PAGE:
Type of light switch?

26 Feb 2024
Reaction score
United Kingdom
Hi, the rocker switch on the front of this bathroom light switch has broken, I need to replace it. Could someone please confirm what type of switch this is?
It is a single switch, the only terminal that has power going to it is N1. All the others have no power going to them now that the light is off. With the switch turned on power only goes to N1 & N2, L1 & L2 are both dead.

Could i convert this switch to a smart switch using N1 as the live and N2 as the switched live. Both the L1 & L2 would then need to be terminated in a insulated terminal block?

Thanks for any help on this.


  • wall switch.jpg
    wall switch.jpg
    235.6 KB · Views: 72
  • switch 2.jpg
    switch 2.jpg
    318.6 KB · Views: 63
Sponsored Links
The markings on the switch indicate that it is a double pole switch.

Double pole switches have a couple of uses, they can be used to switch both live and neutral of the same thing, but they can also be used to switch two independent things. This is useful when you want to have some items controlled by their own individual switches, while having another item or items that turn on when any of the switches are turned on.,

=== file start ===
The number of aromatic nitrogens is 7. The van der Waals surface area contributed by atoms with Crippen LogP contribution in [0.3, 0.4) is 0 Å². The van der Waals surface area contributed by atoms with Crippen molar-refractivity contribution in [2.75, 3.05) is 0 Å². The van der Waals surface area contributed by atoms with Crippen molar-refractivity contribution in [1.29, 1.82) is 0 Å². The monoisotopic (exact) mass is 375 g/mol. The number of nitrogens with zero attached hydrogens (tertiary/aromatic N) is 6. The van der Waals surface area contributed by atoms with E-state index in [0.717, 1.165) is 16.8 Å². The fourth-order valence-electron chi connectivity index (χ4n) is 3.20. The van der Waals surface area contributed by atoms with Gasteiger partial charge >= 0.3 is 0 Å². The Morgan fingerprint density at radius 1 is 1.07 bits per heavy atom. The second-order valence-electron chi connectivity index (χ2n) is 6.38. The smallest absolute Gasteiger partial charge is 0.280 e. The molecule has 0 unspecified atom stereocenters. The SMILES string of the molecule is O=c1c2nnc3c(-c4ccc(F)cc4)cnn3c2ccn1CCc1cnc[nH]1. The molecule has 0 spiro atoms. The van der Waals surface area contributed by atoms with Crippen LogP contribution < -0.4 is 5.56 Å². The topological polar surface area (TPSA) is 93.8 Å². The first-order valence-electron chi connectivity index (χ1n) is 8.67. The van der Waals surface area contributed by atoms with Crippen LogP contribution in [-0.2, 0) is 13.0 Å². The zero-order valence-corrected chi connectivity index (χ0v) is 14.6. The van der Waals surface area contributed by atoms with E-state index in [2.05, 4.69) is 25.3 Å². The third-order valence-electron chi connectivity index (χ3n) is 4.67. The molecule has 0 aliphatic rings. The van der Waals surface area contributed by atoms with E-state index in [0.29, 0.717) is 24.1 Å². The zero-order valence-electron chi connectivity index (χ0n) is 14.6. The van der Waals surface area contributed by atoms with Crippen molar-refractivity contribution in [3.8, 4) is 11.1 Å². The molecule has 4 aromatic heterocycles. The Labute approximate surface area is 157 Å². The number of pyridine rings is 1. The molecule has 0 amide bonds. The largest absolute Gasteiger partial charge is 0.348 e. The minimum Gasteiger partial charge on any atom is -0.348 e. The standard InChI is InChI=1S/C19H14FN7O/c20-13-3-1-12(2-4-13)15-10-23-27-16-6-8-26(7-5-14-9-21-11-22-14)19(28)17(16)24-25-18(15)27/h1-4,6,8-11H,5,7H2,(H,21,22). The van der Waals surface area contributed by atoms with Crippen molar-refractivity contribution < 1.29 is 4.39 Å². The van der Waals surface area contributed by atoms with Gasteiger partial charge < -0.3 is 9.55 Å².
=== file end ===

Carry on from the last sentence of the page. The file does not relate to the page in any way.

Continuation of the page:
My best guess is that the "N" pole is being used to switch the light, when the "L" pole was used to control a fan shared between two or more bathrooms. The fact that you aren't detecting a voltage on that side suggests that the fan wiring may no longer be in use.

You will need an intermediate switch.
No he won't.
There is a fan that is in the bathroom that I currently have turned off from a different isolator. The fan is turned on when the light is switched on. But to be fair, i'm not fussed about the fan.
Sponsored Links
When you turn on that "different isolator" do you see any voltages on the "L" pole of the switch? if so then that would confirm my suspicions.
your suspicions are bang on! I'm not fussed about the fans that a circuit controls in my 2nd bathroom and my kitchen. The isolator for the fan has been turned off since i moved into my apartment, too much unrequired noise with no benefit
I have previously had a electrician install a smart switch in my kitchen that controlled two sets of lights and the overhead fan. Looking behind the switch he installed, he's isolated the fan circuit meaning that it can't be turned off from a light switch anymore.
So i want to just bypass the fan and installl smart switches as planned. Grateful for the tech heads up! Respect!!!
You will need an intermediate switch.
No he does not. He needs a double pole switch which look very similar. @plugwash is correct, the idea was if a two pole switch is used for the fan a second timed push switch or PIR can be used to turn on fan when lights are not in use. This was a requirement at one time for a bathroom with non opening windows. But since been dropped.